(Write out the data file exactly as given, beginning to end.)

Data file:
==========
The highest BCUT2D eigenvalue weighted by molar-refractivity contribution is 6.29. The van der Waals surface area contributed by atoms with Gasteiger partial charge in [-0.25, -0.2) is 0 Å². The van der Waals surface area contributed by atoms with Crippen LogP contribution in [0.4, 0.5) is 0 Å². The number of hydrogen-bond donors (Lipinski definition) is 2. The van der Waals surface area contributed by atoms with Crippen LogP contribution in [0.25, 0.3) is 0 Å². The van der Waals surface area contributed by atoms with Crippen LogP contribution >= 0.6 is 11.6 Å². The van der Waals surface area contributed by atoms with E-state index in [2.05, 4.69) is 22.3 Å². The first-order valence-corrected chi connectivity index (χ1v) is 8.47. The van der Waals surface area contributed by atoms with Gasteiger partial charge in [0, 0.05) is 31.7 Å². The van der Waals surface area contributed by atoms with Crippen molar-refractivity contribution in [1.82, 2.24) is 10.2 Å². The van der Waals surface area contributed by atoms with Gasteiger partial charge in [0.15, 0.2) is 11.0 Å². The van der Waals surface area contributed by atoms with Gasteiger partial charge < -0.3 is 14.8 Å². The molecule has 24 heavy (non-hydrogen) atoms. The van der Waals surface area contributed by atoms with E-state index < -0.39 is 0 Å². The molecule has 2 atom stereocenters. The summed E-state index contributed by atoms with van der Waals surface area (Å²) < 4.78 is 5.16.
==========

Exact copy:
The highest BCUT2D eigenvalue weighted by molar-refractivity contribution is 6.29. The van der Waals surface area contributed by atoms with Gasteiger partial charge in [-0.25, -0.2) is 0 Å². The van der Waals surface area contributed by atoms with Crippen LogP contribution in [0.4, 0.5) is 0 Å². The number of hydrogen-bond donors (Lipinski definition) is 2. The van der Waals surface area contributed by atoms with Crippen LogP contribution in [0.25, 0.3) is 0 Å². The van der Waals surface area contributed by atoms with Crippen LogP contribution >= 0.6 is 11.6 Å². The van der Waals surface area contributed by atoms with E-state index in [2.05, 4.69) is 22.3 Å². The first-order valence-corrected chi connectivity index (χ1v) is 8.47. The van der Waals surface area contributed by atoms with Gasteiger partial charge in [0, 0.05) is 31.7 Å². The van der Waals surface area contributed by atoms with Crippen molar-refractivity contribution in [1.82, 2.24) is 10.2 Å². The van der Waals surface area contributed by atoms with Gasteiger partial charge in [0.15, 0.2) is 11.0 Å². The van der Waals surface area contributed by atoms with Gasteiger partial charge < -0.3 is 14.8 Å². The molecule has 24 heavy (non-hydrogen) atoms. The van der Waals surface area contributed by atoms with E-state index < -0.39 is 0 Å². The molecule has 2 atom stereocenters. The summed E-state index contributed by atoms with van der Waals surface area (Å²) < 4.78 is 5.16.